Senators propose new bills to increase telemedicine access for substance abuse disorders

By Laura Lovett
Share

A bipartisan group of senators has introduced a slew of new bills that seek to increase access to telemedicine treatment for patients with substance abuse disorders. The proposed bills, three of which are telehealth-focused, are expected to be wrapped into a larger legislative package by the Senate Finance Committee and then undergo the markup process in the near future. 

“While South Dakota is fortunate to have lower rates of opioid-related deaths compared to other states, our communities are not immune to those dangers,” Sen. John Thune (R-SD), who introduced the e-Treat Act, said in a statement. “Many South Dakotans face real challenges with addiction, whether it’s from opioids or other substances, like alcohol or methamphetamines. Expanding treatment options through telehealth is just one way we can provide individuals who are battling substance use disorder with the help they need.”

The opioid epidemic is so prevalent, some are calling it the “modern plague” of America. In fact, opioid overdoses have become so common that they are the number one cause of injury-related deaths in the US, according to CDC reports.

As the death rate for the opioid epidemic rises, officials have started to take notice. In the fall President Donald Trump declared the epidemic a “National Public Health Emergency.” The announcement brought the epidemic to the forefront, however, it only meant $57,000 in new funding towards the crisis.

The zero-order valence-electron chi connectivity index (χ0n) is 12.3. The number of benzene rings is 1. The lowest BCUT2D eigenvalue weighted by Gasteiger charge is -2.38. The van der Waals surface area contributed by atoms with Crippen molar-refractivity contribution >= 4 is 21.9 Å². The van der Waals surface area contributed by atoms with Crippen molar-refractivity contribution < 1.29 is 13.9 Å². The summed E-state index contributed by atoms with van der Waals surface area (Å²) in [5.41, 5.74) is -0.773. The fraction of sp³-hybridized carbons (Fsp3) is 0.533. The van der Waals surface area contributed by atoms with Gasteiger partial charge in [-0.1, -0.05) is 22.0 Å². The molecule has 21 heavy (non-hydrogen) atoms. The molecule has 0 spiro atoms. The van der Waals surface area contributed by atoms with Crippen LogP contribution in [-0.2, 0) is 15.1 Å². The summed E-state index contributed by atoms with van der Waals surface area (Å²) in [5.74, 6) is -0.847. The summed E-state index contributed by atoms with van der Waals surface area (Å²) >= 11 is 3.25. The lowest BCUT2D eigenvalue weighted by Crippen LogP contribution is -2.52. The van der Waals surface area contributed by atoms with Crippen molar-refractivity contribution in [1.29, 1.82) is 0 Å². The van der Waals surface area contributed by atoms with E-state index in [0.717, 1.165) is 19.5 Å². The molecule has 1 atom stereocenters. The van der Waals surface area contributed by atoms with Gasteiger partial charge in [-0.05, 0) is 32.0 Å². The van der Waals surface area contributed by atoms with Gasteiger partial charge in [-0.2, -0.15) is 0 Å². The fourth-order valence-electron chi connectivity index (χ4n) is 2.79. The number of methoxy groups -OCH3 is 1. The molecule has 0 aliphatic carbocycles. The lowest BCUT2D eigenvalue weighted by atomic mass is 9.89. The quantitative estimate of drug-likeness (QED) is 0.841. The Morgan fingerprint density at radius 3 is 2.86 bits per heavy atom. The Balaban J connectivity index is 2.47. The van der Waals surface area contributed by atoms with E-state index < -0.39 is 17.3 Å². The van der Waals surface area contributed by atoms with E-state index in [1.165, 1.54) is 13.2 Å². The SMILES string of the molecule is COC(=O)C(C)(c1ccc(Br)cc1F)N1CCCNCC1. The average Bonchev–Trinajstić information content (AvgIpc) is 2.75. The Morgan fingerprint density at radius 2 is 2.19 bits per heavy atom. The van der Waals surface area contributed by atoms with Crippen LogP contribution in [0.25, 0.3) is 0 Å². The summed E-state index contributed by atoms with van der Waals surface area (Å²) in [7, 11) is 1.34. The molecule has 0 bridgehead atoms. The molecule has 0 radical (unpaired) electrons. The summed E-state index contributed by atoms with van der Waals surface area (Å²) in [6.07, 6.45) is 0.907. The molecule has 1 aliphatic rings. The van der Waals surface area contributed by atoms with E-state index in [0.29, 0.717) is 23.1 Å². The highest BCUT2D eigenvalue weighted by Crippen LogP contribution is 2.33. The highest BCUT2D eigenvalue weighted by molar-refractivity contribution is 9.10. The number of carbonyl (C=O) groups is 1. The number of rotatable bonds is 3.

The new bills look at everything from breaking down geographical restrictions of telemedicine to setting best practice for treating kids with substance abuse disorder through telemedicine. 

The bills in the potential legislative package aren’t the first telehealth bills introduced in the Senate to help combat the opioid crisis. In April the Senate passed the , which outlines the importance of telemedicine in treating the epidemic. It also requires the Drug Enforcement Agency to create guidelines around how much providers can prescribe through telemedicine. 

The five new proposed bills include:

The proposes that Medicaid expand telemedicine services for opioid and substance abuse disorders by eliminating originating site geographic restrictions for telehealth services. 

One new bill focuses on kids. The  calls on the comptroller general to evaluate access to telehealth and remote monitoring services to treat substance abuse disorder for pediatric patients under Medicaid. 

“The evaluation shall include, an analysis of State options for improving children’s access to such services and treatment and for improving outcomes, including by increasing the number of Medicaid providers who offer services or treatment for substance use disorders in a school-based health center using telehealth services, particularly in rural and underserved areas,” the proposed bill reads. “The evaluation shall include an analysis of Medicaid provider reimbursement rates for services and treatment for substance use disorders.”

Lastly, the  would require the HHS secretary to guide states in regards to federal reimbursement for treating substance use disorder under Medicaid using telehealth. 

In addition to the telehealth-focused bills the legislation package is expected to include , which proposes a change to the Social Security Act so that a screening for potential substance use disorders and a review of current opioid prescriptions would be part of the initial preventive physical exam and annual wellness visit in the Medicare program. It will also include a bill called the , which proposes that the HHS secretary provide guidance to states about Medicaid items and services for non-opioid pain treatment and management. 

читать дальше agroxy.com

xn--48jm9l298kilg8rghvi.com/role-menu/anatanokatiwoagerukototaisetu/

весы лабораторные купить